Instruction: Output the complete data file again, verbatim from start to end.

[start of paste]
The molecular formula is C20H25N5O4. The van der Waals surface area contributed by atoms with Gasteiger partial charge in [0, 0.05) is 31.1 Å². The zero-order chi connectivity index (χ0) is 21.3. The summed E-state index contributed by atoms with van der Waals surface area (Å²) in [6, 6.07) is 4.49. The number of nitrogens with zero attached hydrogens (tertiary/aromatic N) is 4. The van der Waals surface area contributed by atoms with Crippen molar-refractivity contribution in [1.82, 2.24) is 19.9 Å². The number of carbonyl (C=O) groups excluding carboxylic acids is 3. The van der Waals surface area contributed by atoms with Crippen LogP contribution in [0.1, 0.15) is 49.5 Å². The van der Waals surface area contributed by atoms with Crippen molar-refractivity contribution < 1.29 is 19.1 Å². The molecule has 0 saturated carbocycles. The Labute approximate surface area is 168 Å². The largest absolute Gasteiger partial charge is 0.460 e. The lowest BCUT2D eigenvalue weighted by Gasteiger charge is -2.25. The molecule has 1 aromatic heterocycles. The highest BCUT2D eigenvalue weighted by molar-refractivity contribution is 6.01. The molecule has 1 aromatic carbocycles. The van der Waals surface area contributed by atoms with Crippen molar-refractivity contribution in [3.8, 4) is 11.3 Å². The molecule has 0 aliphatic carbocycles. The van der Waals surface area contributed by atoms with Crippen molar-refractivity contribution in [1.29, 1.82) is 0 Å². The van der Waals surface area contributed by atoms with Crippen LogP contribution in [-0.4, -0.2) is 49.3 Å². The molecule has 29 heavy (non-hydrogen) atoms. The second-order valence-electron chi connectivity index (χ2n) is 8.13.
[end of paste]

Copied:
The molecular formula is C20H25N5O4. The van der Waals surface area contributed by atoms with Gasteiger partial charge in [0, 0.05) is 31.1 Å². The zero-order chi connectivity index (χ0) is 21.3. The summed E-state index contributed by atoms with van der Waals surface area (Å²) in [6, 6.07) is 4.49. The number of nitrogens with zero attached hydrogens (tertiary/aromatic N) is 4. The van der Waals surface area contributed by atoms with Crippen molar-refractivity contribution in [1.82, 2.24) is 19.9 Å². The number of carbonyl (C=O) groups excluding carboxylic acids is 3. The van der Waals surface area contributed by atoms with Crippen LogP contribution in [0.1, 0.15) is 49.5 Å². The van der Waals surface area contributed by atoms with Crippen molar-refractivity contribution < 1.29 is 19.1 Å². The molecule has 0 saturated carbocycles. The Labute approximate surface area is 168 Å². The largest absolute Gasteiger partial charge is 0.460 e. The lowest BCUT2D eigenvalue weighted by Gasteiger charge is -2.25. The molecule has 1 aromatic heterocycles. The highest BCUT2D eigenvalue weighted by molar-refractivity contribution is 6.01. The molecule has 1 aromatic carbocycles. The van der Waals surface area contributed by atoms with Crippen molar-refractivity contribution in [3.8, 4) is 11.3 Å². The molecule has 0 aliphatic carbocycles. The van der Waals surface area contributed by atoms with Crippen molar-refractivity contribution in [1.29, 1.82) is 0 Å². The van der Waals surface area contributed by atoms with Crippen LogP contribution in [-0.4, -0.2) is 49.3 Å². The molecule has 29 heavy (non-hydrogen) atoms. The second-order valence-electron chi connectivity index (χ2n) is 8.13.